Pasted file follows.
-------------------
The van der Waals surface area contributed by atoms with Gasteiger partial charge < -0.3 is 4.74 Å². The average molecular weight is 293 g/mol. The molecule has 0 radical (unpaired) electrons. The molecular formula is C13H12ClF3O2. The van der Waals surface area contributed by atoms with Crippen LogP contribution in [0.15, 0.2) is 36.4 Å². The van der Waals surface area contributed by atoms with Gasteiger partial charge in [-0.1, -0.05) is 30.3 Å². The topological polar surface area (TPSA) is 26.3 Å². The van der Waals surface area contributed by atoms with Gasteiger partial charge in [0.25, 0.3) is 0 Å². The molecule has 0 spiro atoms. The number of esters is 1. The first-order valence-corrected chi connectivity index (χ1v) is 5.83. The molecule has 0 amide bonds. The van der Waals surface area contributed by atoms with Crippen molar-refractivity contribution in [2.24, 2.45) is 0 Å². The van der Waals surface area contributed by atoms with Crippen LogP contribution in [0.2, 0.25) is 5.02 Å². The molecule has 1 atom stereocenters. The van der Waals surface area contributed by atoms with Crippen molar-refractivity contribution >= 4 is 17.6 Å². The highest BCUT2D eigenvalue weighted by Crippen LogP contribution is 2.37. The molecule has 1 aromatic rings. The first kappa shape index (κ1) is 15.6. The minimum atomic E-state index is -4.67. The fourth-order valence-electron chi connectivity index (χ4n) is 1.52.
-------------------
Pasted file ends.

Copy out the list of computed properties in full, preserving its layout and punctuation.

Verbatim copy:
The van der Waals surface area contributed by atoms with Gasteiger partial charge < -0.3 is 4.74 Å². The average molecular weight is 293 g/mol. The molecule has 0 radical (unpaired) electrons. The molecular formula is C13H12ClF3O2. The van der Waals surface area contributed by atoms with Crippen LogP contribution in [0.15, 0.2) is 36.4 Å². The van der Waals surface area contributed by atoms with Gasteiger partial charge in [-0.1, -0.05) is 30.3 Å². The topological polar surface area (TPSA) is 26.3 Å². The van der Waals surface area contributed by atoms with Gasteiger partial charge in [0.25, 0.3) is 0 Å². The molecule has 0 spiro atoms. The number of esters is 1. The first-order valence-corrected chi connectivity index (χ1v) is 5.83. The molecule has 0 amide bonds. The van der Waals surface area contributed by atoms with Crippen molar-refractivity contribution in [2.24, 2.45) is 0 Å². The van der Waals surface area contributed by atoms with Crippen LogP contribution in [0.2, 0.25) is 5.02 Å². The molecule has 1 atom stereocenters. The van der Waals surface area contributed by atoms with Crippen molar-refractivity contribution >= 4 is 17.6 Å². The highest BCUT2D eigenvalue weighted by Crippen LogP contribution is 2.37. The molecule has 1 aromatic rings. The first kappa shape index (κ1) is 15.6. The minimum atomic E-state index is -4.67. The fourth-order valence-electron chi connectivity index (χ4n) is 1.52.